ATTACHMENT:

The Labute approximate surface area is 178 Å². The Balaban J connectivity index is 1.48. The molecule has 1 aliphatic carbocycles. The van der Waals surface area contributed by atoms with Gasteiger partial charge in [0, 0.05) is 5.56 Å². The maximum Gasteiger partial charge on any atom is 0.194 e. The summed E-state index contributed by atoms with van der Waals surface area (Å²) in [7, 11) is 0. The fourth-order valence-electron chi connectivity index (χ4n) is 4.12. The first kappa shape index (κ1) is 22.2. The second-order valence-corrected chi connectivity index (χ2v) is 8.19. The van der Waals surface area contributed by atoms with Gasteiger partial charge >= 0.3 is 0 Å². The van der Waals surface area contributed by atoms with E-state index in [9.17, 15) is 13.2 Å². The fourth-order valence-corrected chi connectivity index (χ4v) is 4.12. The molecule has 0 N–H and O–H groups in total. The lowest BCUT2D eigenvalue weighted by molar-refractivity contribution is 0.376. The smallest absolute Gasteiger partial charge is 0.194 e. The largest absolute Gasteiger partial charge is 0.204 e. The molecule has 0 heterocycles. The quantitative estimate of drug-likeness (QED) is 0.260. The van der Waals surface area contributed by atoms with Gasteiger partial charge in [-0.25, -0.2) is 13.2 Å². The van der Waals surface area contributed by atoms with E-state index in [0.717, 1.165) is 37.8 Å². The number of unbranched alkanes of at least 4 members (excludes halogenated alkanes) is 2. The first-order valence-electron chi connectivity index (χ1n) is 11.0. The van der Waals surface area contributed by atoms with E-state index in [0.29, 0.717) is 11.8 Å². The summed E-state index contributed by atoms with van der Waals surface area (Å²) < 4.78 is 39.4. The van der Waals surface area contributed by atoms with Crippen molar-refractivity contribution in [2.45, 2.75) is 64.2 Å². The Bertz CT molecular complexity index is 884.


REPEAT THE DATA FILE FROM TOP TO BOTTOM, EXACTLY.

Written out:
The Labute approximate surface area is 178 Å². The Balaban J connectivity index is 1.48. The molecule has 1 aliphatic carbocycles. The van der Waals surface area contributed by atoms with Gasteiger partial charge in [0, 0.05) is 5.56 Å². The maximum Gasteiger partial charge on any atom is 0.194 e. The summed E-state index contributed by atoms with van der Waals surface area (Å²) in [7, 11) is 0. The fourth-order valence-electron chi connectivity index (χ4n) is 4.12. The first kappa shape index (κ1) is 22.2. The second-order valence-corrected chi connectivity index (χ2v) is 8.19. The van der Waals surface area contributed by atoms with Gasteiger partial charge >= 0.3 is 0 Å². The van der Waals surface area contributed by atoms with E-state index in [9.17, 15) is 13.2 Å². The fourth-order valence-corrected chi connectivity index (χ4v) is 4.12. The molecule has 0 N–H and O–H groups in total. The lowest BCUT2D eigenvalue weighted by molar-refractivity contribution is 0.376. The smallest absolute Gasteiger partial charge is 0.194 e. The largest absolute Gasteiger partial charge is 0.204 e. The molecule has 0 heterocycles. The quantitative estimate of drug-likeness (QED) is 0.260. The van der Waals surface area contributed by atoms with Gasteiger partial charge in [-0.25, -0.2) is 13.2 Å². The van der Waals surface area contributed by atoms with E-state index in [0.717, 1.165) is 37.8 Å². The number of unbranched alkanes of at least 4 members (excludes halogenated alkanes) is 2. The first-order valence-electron chi connectivity index (χ1n) is 11.0. The van der Waals surface area contributed by atoms with E-state index in [0.29, 0.717) is 11.8 Å². The summed E-state index contributed by atoms with van der Waals surface area (Å²) < 4.78 is 39.4. The van der Waals surface area contributed by atoms with Crippen molar-refractivity contribution in [2.45, 2.75) is 64.2 Å². The Bertz CT molecular complexity index is 884.